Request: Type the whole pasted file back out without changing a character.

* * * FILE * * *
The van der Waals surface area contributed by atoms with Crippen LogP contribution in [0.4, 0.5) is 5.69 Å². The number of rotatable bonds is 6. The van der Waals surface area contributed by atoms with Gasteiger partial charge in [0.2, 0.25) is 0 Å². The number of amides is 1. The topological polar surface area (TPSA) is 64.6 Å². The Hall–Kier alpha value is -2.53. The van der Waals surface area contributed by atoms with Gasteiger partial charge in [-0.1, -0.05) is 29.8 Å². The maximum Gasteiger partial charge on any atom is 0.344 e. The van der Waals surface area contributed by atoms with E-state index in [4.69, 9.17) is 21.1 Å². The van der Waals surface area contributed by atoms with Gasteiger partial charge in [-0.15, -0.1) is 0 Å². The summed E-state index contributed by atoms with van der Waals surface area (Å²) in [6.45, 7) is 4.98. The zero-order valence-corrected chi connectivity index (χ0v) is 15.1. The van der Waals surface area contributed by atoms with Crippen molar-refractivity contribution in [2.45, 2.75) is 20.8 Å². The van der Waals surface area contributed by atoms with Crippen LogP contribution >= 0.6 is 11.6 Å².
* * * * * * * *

The van der Waals surface area contributed by atoms with Crippen LogP contribution in [0.4, 0.5) is 5.69 Å². The number of rotatable bonds is 6. The van der Waals surface area contributed by atoms with Gasteiger partial charge in [0.2, 0.25) is 0 Å². The number of amides is 1. The topological polar surface area (TPSA) is 64.6 Å². The Hall–Kier alpha value is -2.53. The van der Waals surface area contributed by atoms with Gasteiger partial charge in [-0.1, -0.05) is 29.8 Å². The maximum Gasteiger partial charge on any atom is 0.344 e. The van der Waals surface area contributed by atoms with E-state index in [4.69, 9.17) is 21.1 Å². The van der Waals surface area contributed by atoms with Gasteiger partial charge in [-0.15, -0.1) is 0 Å². The summed E-state index contributed by atoms with van der Waals surface area (Å²) in [6.45, 7) is 4.98. The zero-order valence-corrected chi connectivity index (χ0v) is 15.1. The van der Waals surface area contributed by atoms with Crippen molar-refractivity contribution in [2.45, 2.75) is 20.8 Å². The van der Waals surface area contributed by atoms with Crippen LogP contribution >= 0.6 is 11.6 Å².